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Mahayana Buddhism Explained

Around the same time as Christianity began to spread across the Near East and the Occident, a new movement began to flourish within traditional Buddhism, which was called the Great Wheel – the Mahayana, to distinguish the Theravada School, which was disparagingly referred to as Hinayana, or Lesser Wheel. Understood within the context of the age in India at that time, the path of salvation of the fledgling Mahayana School was more open to laymen and laywomen. While the situation was a lot more complicated, a major reason why a new Mahayana movement sprang into existence was due to the Theravadin ideal of the monastic monk as the highest embodiment of the religion. Some thought it was time for something new.

Embodied as the highest concept of selflessness, compassion and love is the Bodhisattva, or Wisdom (Bodhi) Being (Sattva). Anyone, literally, can be a Bodhisattva, because a Bodhisattva has not reached Nirvana – he or she has postponed Enlightenment to lead all other sentient beings to Nirvana before he or she reaches it. It is an almost paradoxical concept, but it has been celebrated as the most selfless ideal within the Mahayana context.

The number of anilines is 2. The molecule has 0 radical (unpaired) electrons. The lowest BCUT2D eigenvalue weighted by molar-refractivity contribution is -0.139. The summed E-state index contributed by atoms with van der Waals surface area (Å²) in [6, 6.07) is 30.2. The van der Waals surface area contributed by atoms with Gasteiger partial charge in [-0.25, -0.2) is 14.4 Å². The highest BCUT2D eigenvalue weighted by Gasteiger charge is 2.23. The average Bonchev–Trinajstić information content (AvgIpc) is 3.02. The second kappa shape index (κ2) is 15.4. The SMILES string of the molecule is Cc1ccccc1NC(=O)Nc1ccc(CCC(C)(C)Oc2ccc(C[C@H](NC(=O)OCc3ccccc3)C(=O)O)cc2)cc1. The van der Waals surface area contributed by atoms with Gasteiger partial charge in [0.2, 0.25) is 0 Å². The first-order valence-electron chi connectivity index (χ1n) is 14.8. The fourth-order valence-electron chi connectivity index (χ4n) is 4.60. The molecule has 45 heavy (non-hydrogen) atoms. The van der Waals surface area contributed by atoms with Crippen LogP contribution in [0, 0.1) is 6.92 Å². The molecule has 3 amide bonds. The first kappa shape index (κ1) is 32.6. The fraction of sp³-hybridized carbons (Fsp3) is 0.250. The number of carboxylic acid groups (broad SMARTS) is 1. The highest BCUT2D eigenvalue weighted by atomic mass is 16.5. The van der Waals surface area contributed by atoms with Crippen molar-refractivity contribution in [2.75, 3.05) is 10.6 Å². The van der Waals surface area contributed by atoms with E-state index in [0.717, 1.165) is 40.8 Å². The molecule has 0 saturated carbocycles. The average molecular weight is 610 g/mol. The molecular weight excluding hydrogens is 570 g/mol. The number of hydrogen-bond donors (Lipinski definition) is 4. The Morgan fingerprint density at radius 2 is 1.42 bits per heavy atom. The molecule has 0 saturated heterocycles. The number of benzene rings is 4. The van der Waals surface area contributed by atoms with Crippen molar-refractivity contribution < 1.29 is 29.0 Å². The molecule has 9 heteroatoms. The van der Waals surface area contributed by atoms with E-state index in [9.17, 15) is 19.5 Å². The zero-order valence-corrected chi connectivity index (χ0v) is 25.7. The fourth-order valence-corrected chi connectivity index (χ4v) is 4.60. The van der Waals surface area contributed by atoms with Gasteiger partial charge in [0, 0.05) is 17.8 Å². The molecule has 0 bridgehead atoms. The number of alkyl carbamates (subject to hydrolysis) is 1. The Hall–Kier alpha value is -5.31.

Mahayana Buddhism also reintroduced mystical and theological concepts into the religion, making Buddhism an even more diverse faith. Paramount to the pantheon of spiritual powers are celestial Buddhas, Mahasattvas (“Great Beings” – literally super Bodhisattvas) such as Avalokiteshvara, Lord of Compassion, and Manjusri, Lord of Wisdom.

Another important concept introduced was that of sunyata, or Emptiness. It is not a void of nothingness, rather, it is a web of interconnectedness, where “All is one and one is All”. It was a concept introduced to refute the delusions of a separate enduring ego and to emphasize how everything in the cosmos is connected. Mahayana Buddhism itself split into several different schools with differing opinions on the nature of Emptiness (the most prominent were the Yogacara and Madhymaka, although there were many more), as well as on the prominence of the various celestial Buddhas. The Pure Land School, for example, focused on an intensely devotional practice to Amitabha, Buddha of Infinite Light, while the Shingon School focused on the esoteric theology of a quasi-theistic Buddha, Vairocana. Nevertheless, the focus of all the new schools still remained from the Four Noble Truths, Dependent Genesis, and the Eightfold Path, although now there were new choices and new paths to follow.

Mayahana Buddhism is now prominent in China, Japan and North Korea. Some include Vajrayana, or the Tibetan School of Buddhism, as part of the Great Wheel, but it in itself is so unique it has been rightly accorded its own classification – hence the three major schools, Theravada, Mahayana, and Vajrayana. While all three schools are gaining prominence in the West as not simply a religion, but a religion with a very deep understanding of psychology, something that many other religions lack, Mahayana may come to be one of the most popular schools yet.